Article by Dax Moy, NASM Performance Enhancement Specialist, Master Personal Trainer and pioneer of Functionally Integrated Training (F.I.T) System

June 2002 (Jordan Leisure Newsletter - Leisure Industry Week)

The terms 'functional training' and 'core stability' are the latest buzz words within the fitness industry.

Suddenly every man (and woman) and his dog are rolling around on physio balls performing all manner of 'circus skills' to the encouragement of their personal trainers and sports therapists.

Whilst the introduction of 'fun' is important to the longevity of any training cycle, I believe that many of the people using this form of training are doing so without 'qualifying' their clients needs in terms of current biomotor ability.

It is important for ALL exercise professionals to understand the WHY as well as the HOW of each and every exercise that they prescribe to their clients!

To this end, those prescibing 'functional' exercises might do well to consider the following:

Common sense alone should tell most of us that exercises performed in isolation and on machines have little carryover into real life, but for those new to the functional concept, here's how we at F.I.T (Functionally Integrated Training Systems) in the UK see things.

1 The movement MUST follow the intended use of the joints and muscles involved.

This sounds obvious but it is an established practice in most gyms today, that exercisers use machines and exercises that are about 180 degrees out of phase with the intended use of the structure of the joint. Also a problem, is the 'fixed' hand positions on many machines that lock rotary joints into linear paths.

2. The movement should require balance and stabilisation over the participants own base of support.

This requires force reduction and force production against a background of stabilisation. This continually changing interplay of forces is essential in all movement pattern production.

Balance is a foundation component of ALL of the biomotor abilities!

3. The movement should occur in all three planes of motion.

The Saggital plane is the most trained area in most programs. Whilst flexion and extension are necessary to functional movement, the neglect of the frontal and transverse planes creates interplanar instability. In other words, even if your sporting or job requirements are predominantly Saggital plane, you are still at increased risk of injury due to the inability of the other planes to reduce force eccentrically or stabilise effectively.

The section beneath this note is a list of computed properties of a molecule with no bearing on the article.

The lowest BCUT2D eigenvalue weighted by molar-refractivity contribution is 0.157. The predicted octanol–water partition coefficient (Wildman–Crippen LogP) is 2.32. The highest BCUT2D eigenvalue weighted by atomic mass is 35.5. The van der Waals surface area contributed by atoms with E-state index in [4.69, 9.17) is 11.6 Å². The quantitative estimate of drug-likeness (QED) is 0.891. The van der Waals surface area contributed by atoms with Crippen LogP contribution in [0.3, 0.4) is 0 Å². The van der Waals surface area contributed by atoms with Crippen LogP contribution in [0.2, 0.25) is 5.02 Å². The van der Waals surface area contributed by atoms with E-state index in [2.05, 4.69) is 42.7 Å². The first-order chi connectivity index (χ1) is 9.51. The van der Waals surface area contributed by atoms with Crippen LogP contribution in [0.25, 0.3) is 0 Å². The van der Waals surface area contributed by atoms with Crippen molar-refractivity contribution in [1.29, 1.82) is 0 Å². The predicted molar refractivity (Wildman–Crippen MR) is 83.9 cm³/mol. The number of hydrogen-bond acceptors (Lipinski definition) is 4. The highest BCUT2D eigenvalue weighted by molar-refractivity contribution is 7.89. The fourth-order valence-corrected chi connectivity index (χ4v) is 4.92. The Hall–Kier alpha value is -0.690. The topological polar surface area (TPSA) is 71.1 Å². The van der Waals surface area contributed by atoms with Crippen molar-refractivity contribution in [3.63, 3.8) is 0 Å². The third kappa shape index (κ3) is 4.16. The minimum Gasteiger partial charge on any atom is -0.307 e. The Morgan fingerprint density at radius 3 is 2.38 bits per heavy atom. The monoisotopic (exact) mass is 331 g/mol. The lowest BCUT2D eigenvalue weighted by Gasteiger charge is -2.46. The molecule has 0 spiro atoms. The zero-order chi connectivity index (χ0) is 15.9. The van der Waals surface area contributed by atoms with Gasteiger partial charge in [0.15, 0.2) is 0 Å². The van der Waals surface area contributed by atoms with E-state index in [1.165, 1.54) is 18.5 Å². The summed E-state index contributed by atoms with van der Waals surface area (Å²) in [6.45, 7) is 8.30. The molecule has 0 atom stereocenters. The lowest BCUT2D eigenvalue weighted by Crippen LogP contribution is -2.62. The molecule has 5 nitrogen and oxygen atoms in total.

4. Movements should emphasise entire muscle contraction spectrum.

As already referred to in the previous sections, there should be a balance between the ratio of eccentric, concentric and isometric muscular contractions.

The current paradigm focuses its attention on the concentric contraction with minimal regard for the other areas of the spectrum. Quite simply, without force reduction (eccentric) and stabilisation (isometric) the muscles and joints are inefficient at producing force (concentric) so what's the point?

Early stages of any strenthening program should place their initial emphasis on stabilisation and force reduction for greater long-term benefits in force production.

5. Movements should be predominantly multi-joint or 'compound'patterns.

Single joint isolated movements may have some usefulness in the corrective exercise strategy but should be given less priority as the subject progresses through the performance continuum.This reduces the likelihood of pattern overload and repetitive stress and reduces imbalance.

Multi joint movements improve functional capacity through the creation of gross movement patterns that are easily 'remembered' by the central nervous system.

Remember! Muscles may have anatomical individuality but lack functional individuality. This means you may be ABLE to work them in isolation, but they will NEVER FUNCTION in complete isolation.

6. Movements should occur at a variety of speeds.

Training in the 'sterile' environment of the gym it is not uncommon to see most movements being carried out at an 'up one-two, down one-two' tempo. Supposedly this creates optimum load and reduces injury potential. What happens when the individual training under this protocol has to react to catching a fast moving object (football) or even slowly lowering a heavy weight( moving furniture). Do you think that the gym work prepares this individual for either eventuality?

Just as training specificity applies to angles and loads, so it also applies to speed of movement. Does ALL of the movement in your life occur at one speed? No?, then neither should your training!

Hopefully now our fellow readers understand the science behind 'function' they may be able to educate their clients and colleagues on the finer points of 'circus training' and persuade a few of them to try it out for themselves.

On a final note, for those of you who find yourselves face to face with another 'functional practitioner' use the above guidelines to assess whether or not they really know their stuff.

It's not enough to just recite a list of exercises and call them 'functional' or 'core', real professionals understand WHY!

Dax Moy

DoxMoy : Personal Trainer in London